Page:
Sarah Henderson

 
Prospective Graduate Students / Postdocs

This faculty member is currently not actively recruiting graduate students or Postdoctoral Fellows, but might consider co-supervision together with another faculty member.

Associate Professor

Research Interests

wildfire smoke
air pollution
Extreme weather events
environmental health
radon gas
Food safety
Water quality

Relevant Degree Programs

Research Options

I am available and interested in collaborations (e.g. clusters, grants).
I am interested in and conduct interdisciplinary research.
I am interested in working with undergraduate students on research projects.
 
 

Research Methodology

collection, processing, integration, analysis, and communication of health and environmental data

Graduate Student Supervision

Master's Student Supervision (2010 - 2020)
Best practices for the assessment of the public health effects of noise from proposed development projects (2018)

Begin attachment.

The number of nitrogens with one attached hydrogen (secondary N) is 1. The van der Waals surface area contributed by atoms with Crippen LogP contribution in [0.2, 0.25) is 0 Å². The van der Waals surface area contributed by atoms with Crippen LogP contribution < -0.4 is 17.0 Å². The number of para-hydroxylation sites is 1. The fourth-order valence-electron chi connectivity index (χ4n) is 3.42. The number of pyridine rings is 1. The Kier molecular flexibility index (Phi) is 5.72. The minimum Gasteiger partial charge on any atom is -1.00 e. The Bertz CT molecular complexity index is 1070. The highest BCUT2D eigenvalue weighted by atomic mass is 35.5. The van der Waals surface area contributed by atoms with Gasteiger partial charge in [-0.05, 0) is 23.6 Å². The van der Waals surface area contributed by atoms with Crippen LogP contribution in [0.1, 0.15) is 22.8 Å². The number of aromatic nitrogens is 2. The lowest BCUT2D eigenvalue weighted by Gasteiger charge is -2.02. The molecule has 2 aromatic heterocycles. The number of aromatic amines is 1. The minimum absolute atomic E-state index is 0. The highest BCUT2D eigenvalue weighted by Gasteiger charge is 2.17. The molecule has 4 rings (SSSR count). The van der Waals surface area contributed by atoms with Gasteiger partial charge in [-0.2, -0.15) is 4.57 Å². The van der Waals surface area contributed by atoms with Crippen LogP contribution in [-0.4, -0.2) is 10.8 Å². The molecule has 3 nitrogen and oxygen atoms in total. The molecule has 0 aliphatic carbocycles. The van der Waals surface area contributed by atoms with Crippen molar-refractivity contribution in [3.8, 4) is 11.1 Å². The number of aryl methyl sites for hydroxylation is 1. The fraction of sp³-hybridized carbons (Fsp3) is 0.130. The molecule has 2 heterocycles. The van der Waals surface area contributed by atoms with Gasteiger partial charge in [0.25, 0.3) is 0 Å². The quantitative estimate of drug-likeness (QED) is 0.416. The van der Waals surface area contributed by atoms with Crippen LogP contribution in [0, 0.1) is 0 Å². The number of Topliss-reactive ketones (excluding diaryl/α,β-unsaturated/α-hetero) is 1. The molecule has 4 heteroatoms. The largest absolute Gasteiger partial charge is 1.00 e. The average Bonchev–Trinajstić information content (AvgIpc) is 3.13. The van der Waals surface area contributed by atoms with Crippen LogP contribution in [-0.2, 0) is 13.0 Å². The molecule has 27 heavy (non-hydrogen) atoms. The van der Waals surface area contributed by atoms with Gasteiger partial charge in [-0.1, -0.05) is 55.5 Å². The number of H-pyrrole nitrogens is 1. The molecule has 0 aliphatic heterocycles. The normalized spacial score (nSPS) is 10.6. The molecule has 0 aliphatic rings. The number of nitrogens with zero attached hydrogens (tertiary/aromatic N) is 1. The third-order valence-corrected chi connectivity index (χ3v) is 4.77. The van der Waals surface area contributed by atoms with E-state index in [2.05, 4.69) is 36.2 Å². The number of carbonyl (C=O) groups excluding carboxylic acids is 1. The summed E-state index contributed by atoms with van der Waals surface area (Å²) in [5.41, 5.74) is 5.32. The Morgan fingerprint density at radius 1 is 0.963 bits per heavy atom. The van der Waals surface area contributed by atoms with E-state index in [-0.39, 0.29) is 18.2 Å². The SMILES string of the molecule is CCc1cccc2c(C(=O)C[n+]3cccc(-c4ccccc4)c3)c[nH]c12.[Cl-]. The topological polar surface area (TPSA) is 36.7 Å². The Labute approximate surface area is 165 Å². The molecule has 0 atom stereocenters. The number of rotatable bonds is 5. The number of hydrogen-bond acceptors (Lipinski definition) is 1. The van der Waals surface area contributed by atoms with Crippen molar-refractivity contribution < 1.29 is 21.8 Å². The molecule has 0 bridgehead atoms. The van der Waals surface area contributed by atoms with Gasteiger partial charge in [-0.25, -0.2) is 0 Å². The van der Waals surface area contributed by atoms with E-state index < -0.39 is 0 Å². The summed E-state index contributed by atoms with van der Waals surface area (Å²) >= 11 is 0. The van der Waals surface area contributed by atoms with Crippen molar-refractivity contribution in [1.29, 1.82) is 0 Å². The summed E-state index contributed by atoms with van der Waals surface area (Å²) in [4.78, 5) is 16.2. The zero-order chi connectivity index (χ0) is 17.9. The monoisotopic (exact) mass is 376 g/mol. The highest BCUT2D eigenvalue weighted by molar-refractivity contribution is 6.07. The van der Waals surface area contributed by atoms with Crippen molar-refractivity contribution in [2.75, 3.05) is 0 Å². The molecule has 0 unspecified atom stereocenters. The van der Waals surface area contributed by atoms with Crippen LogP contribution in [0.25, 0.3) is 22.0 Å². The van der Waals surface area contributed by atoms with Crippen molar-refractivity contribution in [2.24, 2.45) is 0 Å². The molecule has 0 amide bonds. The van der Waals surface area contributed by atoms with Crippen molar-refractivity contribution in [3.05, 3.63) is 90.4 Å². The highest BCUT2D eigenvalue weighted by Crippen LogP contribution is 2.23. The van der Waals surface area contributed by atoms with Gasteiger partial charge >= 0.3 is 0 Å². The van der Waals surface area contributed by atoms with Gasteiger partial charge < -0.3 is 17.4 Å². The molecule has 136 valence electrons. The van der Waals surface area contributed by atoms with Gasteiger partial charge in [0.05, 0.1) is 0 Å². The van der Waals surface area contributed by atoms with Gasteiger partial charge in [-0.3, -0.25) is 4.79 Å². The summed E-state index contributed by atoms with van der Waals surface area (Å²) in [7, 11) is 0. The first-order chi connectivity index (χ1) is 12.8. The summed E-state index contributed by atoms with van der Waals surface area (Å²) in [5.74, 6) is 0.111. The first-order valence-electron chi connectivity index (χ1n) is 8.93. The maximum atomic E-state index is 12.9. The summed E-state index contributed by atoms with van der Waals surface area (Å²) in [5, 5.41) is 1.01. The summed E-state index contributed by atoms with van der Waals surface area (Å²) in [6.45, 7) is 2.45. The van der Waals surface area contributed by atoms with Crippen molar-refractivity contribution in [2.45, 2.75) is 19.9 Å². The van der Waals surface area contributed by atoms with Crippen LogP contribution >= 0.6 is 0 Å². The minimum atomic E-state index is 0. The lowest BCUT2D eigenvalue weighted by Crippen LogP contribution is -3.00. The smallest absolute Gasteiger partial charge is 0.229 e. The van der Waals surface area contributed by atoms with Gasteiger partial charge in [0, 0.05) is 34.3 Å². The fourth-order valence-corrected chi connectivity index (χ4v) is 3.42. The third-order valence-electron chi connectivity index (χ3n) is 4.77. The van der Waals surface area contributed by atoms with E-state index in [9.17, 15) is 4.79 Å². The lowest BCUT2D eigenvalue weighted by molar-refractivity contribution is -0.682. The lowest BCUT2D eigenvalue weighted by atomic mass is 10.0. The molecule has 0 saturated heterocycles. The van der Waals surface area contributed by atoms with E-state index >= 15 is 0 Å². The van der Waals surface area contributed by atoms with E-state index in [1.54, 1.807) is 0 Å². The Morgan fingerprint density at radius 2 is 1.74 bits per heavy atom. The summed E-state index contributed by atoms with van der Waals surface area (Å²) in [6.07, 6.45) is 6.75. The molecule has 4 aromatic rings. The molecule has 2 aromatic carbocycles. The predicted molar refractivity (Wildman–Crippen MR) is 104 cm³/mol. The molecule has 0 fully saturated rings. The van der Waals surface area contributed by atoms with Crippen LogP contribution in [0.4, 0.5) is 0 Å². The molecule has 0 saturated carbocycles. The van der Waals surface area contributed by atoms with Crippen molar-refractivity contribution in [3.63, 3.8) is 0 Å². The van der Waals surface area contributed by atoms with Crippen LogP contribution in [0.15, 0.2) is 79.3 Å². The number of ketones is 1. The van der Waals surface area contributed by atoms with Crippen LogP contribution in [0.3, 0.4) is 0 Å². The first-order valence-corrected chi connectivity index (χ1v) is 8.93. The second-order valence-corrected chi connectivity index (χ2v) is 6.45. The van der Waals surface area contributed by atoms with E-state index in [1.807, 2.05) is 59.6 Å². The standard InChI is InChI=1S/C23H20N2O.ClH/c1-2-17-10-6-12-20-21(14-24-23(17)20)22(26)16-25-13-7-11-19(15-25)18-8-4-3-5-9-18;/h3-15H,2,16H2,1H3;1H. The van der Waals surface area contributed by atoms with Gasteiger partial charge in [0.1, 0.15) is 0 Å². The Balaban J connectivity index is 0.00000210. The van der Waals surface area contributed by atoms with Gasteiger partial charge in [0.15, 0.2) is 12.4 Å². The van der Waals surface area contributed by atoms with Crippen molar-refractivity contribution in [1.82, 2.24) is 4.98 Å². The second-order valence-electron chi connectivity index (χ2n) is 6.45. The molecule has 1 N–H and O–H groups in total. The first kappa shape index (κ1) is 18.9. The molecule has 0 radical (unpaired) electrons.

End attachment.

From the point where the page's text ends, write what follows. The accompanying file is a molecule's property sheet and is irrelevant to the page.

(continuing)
Governments and organizations around the world are increasingly considering public health as part of planning, assessment, and decision making processes for large development projects, such as new transportation corridors or industrial facilities. To date, there are no established or consistent methods for the consideration of environmental noise in assessment processes for these projects. The overarching objective of this thesis is to identify best practices for considering the public health effects of environmental noise when assessing the potential impacts of development projects. The term “noise impact assessment” (NIA) is proposed, including a framework adapted from human health risk assessment and health impact assessment processes.Best practices for the NIA process were identified following a literature review in four key subject areas: (1) health effects of noise; (2) noise prediction/noise modeling; (3) practices in health impact assessment; and (4) practices in environmental impact assessment. Themes and lessons from the literature in each of the four key subject areas were identified and applied to the NIA framework. A total of thirteen best practices were identified.In particular, this work emphasizes the importance of assessing health impacts themselves in addition to noise exposure. It identifies the “percent [of people] highly annoyed [by noise]” (%HA) and “percent [of people] highly sleep disturbed [by noise]” (%HSD) metrics as recommended quantitative and objective measures of the adverse health effects of noise appropriate for use in NIA. At the same time, this work recommends a flexible assessment approach that considers both objective and subjective, acoustical and non-acoustical factors that impact human health, including noise level, community context, and noise sensitivity. Finally, this thesis argues against noise management as an appropriate focus of any noise reduction strategy because it has limited potential to meaningfully change noise exposures.While there is a broad literature relating to the health impacts of environmental noise, and numerous best practices for health impact assessment and human health risk assessment, this work is the first to bring these areas of research together and identify best practices for considering environmental noise in the assessment process for development projects.